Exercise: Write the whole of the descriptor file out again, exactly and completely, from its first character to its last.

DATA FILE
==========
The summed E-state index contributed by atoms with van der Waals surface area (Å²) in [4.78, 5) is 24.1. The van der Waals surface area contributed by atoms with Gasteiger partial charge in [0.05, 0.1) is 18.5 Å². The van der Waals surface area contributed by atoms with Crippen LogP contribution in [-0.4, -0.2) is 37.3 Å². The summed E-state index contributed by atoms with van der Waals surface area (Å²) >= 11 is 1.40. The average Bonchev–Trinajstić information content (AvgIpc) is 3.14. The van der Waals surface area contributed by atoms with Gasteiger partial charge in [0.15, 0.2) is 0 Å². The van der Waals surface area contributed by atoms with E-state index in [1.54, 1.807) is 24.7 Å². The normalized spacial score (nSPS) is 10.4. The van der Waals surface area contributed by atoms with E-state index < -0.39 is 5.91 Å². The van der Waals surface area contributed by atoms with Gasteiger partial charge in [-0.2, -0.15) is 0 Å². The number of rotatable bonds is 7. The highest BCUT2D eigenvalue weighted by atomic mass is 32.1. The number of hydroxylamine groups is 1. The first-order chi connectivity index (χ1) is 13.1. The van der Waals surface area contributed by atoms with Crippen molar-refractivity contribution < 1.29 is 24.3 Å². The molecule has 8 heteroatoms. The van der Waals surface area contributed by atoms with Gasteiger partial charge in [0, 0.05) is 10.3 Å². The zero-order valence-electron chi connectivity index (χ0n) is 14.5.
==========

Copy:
The summed E-state index contributed by atoms with van der Waals surface area (Å²) in [4.78, 5) is 24.1. The van der Waals surface area contributed by atoms with Gasteiger partial charge in [0.05, 0.1) is 18.5 Å². The van der Waals surface area contributed by atoms with Crippen LogP contribution in [-0.4, -0.2) is 37.3 Å². The summed E-state index contributed by atoms with van der Waals surface area (Å²) >= 11 is 1.40. The average Bonchev–Trinajstić information content (AvgIpc) is 3.14. The van der Waals surface area contributed by atoms with Gasteiger partial charge in [0.15, 0.2) is 0 Å². The van der Waals surface area contributed by atoms with E-state index in [1.54, 1.807) is 24.7 Å². The normalized spacial score (nSPS) is 10.4. The van der Waals surface area contributed by atoms with E-state index < -0.39 is 5.91 Å². The van der Waals surface area contributed by atoms with Gasteiger partial charge in [-0.2, -0.15) is 0 Å². The number of rotatable bonds is 7. The highest BCUT2D eigenvalue weighted by atomic mass is 32.1. The number of hydroxylamine groups is 1. The first-order chi connectivity index (χ1) is 13.1. The van der Waals surface area contributed by atoms with Crippen molar-refractivity contribution < 1.29 is 24.3 Å². The molecule has 8 heteroatoms. The van der Waals surface area contributed by atoms with Gasteiger partial charge in [0, 0.05) is 10.3 Å². The zero-order valence-electron chi connectivity index (χ0n) is 14.5.